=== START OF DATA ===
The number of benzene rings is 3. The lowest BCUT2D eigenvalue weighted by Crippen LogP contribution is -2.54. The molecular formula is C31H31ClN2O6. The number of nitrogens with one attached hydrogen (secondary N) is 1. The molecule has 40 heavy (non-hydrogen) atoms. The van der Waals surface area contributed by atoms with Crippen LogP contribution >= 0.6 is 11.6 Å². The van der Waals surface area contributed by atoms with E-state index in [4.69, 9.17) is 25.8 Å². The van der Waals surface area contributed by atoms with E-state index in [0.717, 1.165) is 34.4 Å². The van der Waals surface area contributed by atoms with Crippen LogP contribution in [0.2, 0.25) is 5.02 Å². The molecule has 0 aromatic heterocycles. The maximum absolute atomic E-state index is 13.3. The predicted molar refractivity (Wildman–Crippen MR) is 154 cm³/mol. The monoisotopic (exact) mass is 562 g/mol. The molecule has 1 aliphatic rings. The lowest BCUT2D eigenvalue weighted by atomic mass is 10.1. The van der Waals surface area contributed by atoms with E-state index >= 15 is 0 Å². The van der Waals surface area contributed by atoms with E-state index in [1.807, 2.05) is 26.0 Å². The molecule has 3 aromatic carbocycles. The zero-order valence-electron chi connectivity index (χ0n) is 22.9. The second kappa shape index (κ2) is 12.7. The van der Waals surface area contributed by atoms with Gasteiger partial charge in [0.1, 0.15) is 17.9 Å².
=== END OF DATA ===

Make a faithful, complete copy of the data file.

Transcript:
The number of benzene rings is 3. The lowest BCUT2D eigenvalue weighted by Crippen LogP contribution is -2.54. The molecular formula is C31H31ClN2O6. The number of nitrogens with one attached hydrogen (secondary N) is 1. The molecule has 40 heavy (non-hydrogen) atoms. The van der Waals surface area contributed by atoms with Crippen LogP contribution >= 0.6 is 11.6 Å². The van der Waals surface area contributed by atoms with E-state index in [4.69, 9.17) is 25.8 Å². The van der Waals surface area contributed by atoms with E-state index in [0.717, 1.165) is 34.4 Å². The van der Waals surface area contributed by atoms with Crippen LogP contribution in [0.2, 0.25) is 5.02 Å². The molecule has 0 aromatic heterocycles. The maximum absolute atomic E-state index is 13.3. The predicted molar refractivity (Wildman–Crippen MR) is 154 cm³/mol. The monoisotopic (exact) mass is 562 g/mol. The molecule has 1 aliphatic rings. The lowest BCUT2D eigenvalue weighted by atomic mass is 10.1. The van der Waals surface area contributed by atoms with E-state index >= 15 is 0 Å². The van der Waals surface area contributed by atoms with E-state index in [1.807, 2.05) is 26.0 Å². The molecule has 3 aromatic carbocycles. The zero-order valence-electron chi connectivity index (χ0n) is 22.9. The second kappa shape index (κ2) is 12.7. The van der Waals surface area contributed by atoms with Gasteiger partial charge in [0.1, 0.15) is 17.9 Å².